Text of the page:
Does Grip Strength Matter?

While you might think that it doesn’t pertain to your practice—we’re constantly being cued to loosen our grip, after all—two recent studies suggest it’s related to your overall health.

In BMC Medicine, British researchers found that people who spent their free time in front of a TV or computer screen increased their risk of death, heart disease and cancer. But the most surprising part: Those with low grip strength carried double the risk versus participants with more strength.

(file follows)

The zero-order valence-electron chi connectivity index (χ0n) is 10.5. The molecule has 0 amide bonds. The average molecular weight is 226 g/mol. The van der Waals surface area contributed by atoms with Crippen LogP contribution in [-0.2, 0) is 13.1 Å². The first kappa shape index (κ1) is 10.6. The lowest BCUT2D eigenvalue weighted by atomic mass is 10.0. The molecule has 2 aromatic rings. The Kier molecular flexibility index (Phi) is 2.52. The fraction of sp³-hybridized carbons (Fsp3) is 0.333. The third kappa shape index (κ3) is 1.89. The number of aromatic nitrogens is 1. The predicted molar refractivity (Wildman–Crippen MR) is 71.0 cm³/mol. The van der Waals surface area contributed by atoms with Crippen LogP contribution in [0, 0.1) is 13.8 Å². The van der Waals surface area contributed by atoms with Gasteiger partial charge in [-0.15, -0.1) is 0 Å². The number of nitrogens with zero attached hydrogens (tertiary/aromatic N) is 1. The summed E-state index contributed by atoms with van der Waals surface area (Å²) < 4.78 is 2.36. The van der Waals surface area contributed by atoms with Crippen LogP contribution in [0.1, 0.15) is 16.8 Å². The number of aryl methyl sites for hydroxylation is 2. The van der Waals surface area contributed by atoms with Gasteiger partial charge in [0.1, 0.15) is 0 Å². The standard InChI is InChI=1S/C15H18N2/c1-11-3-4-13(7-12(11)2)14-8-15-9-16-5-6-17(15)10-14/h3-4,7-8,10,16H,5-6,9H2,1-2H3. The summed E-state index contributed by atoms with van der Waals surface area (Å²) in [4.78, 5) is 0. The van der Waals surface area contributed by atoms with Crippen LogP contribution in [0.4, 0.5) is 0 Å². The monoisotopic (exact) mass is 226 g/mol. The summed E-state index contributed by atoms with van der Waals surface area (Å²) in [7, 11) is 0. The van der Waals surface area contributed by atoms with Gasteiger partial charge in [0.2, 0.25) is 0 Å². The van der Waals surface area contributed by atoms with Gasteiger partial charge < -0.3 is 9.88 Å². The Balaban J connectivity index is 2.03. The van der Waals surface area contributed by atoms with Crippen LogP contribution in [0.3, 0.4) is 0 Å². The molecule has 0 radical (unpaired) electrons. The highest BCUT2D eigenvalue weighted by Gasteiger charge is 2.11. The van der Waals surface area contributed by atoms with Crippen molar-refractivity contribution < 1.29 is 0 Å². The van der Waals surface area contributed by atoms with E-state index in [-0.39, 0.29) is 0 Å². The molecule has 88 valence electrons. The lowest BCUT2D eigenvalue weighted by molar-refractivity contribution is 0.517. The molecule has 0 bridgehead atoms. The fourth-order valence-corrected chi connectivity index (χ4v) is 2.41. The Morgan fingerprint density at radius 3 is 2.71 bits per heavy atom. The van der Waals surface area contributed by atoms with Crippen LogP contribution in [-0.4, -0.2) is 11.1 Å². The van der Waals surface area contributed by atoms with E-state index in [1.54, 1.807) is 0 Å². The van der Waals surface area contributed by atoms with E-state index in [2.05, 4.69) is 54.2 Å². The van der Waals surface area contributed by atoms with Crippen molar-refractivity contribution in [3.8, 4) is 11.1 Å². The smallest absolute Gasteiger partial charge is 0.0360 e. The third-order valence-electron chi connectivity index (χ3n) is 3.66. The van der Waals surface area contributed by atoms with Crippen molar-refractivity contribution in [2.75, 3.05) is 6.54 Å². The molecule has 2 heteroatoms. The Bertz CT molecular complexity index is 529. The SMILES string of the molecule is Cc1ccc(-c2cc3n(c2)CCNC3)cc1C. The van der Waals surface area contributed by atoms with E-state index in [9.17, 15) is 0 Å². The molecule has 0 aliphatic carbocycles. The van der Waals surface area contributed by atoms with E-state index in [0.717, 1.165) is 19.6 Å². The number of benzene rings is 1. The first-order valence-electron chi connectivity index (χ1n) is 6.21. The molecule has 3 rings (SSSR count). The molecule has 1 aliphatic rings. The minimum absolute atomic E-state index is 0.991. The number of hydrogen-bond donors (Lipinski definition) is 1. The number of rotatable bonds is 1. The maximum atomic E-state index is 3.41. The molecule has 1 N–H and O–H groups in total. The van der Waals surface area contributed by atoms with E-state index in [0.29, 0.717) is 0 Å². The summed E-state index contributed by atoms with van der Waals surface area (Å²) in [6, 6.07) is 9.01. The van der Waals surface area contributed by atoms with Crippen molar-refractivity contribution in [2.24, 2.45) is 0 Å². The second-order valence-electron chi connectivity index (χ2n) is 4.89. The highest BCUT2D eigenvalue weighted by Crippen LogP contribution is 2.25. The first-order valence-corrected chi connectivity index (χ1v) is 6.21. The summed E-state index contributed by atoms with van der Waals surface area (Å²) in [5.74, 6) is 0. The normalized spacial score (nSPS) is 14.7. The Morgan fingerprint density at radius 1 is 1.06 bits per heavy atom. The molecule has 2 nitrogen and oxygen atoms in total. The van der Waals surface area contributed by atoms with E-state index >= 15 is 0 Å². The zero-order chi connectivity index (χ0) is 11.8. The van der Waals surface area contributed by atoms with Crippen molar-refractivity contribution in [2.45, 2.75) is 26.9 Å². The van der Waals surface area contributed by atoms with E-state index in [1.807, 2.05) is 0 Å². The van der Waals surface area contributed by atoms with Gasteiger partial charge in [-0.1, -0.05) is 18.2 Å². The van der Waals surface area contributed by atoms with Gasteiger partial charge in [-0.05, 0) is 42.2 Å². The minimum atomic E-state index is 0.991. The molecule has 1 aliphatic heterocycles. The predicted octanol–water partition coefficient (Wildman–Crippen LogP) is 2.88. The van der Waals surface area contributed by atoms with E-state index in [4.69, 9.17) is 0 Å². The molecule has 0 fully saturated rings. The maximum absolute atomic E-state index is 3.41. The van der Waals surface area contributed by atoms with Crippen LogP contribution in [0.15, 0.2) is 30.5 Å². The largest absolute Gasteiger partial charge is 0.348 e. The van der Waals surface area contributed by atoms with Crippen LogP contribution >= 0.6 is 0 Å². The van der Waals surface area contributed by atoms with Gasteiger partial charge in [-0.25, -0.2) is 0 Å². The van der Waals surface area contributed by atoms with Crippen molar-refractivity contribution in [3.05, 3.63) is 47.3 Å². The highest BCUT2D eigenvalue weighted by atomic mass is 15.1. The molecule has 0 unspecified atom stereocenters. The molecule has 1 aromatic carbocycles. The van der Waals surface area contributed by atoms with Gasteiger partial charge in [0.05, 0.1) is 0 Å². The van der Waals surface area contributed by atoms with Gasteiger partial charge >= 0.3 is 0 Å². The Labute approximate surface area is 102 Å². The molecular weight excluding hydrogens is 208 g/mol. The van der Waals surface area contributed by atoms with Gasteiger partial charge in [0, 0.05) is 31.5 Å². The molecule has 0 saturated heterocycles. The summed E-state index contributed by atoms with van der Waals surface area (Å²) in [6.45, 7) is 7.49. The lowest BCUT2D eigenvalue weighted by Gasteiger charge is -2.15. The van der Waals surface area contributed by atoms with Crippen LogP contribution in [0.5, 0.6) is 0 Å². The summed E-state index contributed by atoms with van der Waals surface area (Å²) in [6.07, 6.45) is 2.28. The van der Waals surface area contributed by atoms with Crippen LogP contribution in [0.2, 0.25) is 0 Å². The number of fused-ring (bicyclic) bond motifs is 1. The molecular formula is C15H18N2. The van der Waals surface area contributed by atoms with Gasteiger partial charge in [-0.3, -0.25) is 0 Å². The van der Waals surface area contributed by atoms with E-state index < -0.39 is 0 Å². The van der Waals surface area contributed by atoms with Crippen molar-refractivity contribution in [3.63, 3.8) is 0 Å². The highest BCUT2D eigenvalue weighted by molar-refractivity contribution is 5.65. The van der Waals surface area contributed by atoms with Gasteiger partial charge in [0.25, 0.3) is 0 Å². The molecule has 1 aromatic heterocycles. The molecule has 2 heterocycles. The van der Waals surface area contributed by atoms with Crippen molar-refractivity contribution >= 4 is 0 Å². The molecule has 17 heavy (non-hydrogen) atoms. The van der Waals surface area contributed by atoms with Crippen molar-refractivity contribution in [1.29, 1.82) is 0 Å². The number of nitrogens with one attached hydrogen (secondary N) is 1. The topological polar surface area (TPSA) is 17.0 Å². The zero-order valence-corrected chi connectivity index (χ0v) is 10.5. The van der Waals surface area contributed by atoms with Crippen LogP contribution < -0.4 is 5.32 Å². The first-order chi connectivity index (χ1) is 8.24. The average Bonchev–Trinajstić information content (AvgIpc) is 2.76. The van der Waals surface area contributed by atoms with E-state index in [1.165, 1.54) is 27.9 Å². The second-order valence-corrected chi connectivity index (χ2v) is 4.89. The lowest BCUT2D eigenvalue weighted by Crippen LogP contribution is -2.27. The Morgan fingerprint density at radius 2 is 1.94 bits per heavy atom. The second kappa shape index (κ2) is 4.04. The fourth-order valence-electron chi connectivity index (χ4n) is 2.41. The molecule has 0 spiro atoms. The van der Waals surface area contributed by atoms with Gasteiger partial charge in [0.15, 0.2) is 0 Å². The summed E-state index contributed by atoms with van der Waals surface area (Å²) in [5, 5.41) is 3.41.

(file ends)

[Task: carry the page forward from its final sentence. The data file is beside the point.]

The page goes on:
As if that wasn’t scary enough, take this: Grip strength was also linked to lung capacity—which indicates the functionality of your respiratory system. According to science in the Journal of the American Geriatrics Society, a weak hand grip signaled poor lung health in older adults.

Although it’s worth nothing that grip strength is sometimes used as a measure of overall fitness, it’s well worth working on, since—PSA!—some of the muscles responsible for grip strength are also deeply involved in cultivating wrist strength, which is unquestionably needed for countless movements in the method repertoire.  —Amanda Altman 


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